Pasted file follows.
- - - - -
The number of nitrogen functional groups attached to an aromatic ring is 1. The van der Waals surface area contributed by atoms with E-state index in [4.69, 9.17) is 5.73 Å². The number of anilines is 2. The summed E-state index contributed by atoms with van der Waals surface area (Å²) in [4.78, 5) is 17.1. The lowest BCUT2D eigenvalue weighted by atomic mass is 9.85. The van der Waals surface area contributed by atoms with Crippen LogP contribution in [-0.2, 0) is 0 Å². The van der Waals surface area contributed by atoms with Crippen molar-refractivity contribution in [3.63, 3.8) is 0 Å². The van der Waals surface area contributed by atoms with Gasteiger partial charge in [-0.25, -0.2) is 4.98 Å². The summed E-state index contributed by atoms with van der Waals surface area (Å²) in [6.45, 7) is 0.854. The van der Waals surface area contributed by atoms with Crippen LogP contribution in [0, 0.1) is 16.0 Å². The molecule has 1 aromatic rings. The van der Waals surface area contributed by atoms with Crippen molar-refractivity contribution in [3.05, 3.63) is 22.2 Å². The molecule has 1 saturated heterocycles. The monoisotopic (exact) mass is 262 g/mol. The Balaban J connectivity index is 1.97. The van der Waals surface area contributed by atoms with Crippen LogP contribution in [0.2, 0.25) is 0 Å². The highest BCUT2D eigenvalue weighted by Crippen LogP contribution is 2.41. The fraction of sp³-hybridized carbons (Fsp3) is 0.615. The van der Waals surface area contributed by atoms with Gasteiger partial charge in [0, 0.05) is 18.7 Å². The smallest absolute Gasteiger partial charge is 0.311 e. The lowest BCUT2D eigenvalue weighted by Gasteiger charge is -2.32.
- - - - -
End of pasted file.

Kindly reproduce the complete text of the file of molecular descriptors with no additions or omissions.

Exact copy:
The number of nitrogen functional groups attached to an aromatic ring is 1. The van der Waals surface area contributed by atoms with E-state index in [4.69, 9.17) is 5.73 Å². The number of anilines is 2. The summed E-state index contributed by atoms with van der Waals surface area (Å²) in [4.78, 5) is 17.1. The lowest BCUT2D eigenvalue weighted by atomic mass is 9.85. The van der Waals surface area contributed by atoms with Crippen LogP contribution in [-0.2, 0) is 0 Å². The van der Waals surface area contributed by atoms with Crippen molar-refractivity contribution in [3.63, 3.8) is 0 Å². The van der Waals surface area contributed by atoms with Gasteiger partial charge in [-0.25, -0.2) is 4.98 Å². The summed E-state index contributed by atoms with van der Waals surface area (Å²) in [6.45, 7) is 0.854. The van der Waals surface area contributed by atoms with Crippen LogP contribution in [0, 0.1) is 16.0 Å². The molecule has 1 aromatic rings. The van der Waals surface area contributed by atoms with Crippen molar-refractivity contribution in [3.05, 3.63) is 22.2 Å². The molecule has 1 saturated heterocycles. The monoisotopic (exact) mass is 262 g/mol. The Balaban J connectivity index is 1.97. The van der Waals surface area contributed by atoms with Crippen LogP contribution in [0.2, 0.25) is 0 Å². The highest BCUT2D eigenvalue weighted by Crippen LogP contribution is 2.41. The fraction of sp³-hybridized carbons (Fsp3) is 0.615. The van der Waals surface area contributed by atoms with Gasteiger partial charge in [0, 0.05) is 18.7 Å². The smallest absolute Gasteiger partial charge is 0.311 e. The lowest BCUT2D eigenvalue weighted by Gasteiger charge is -2.32.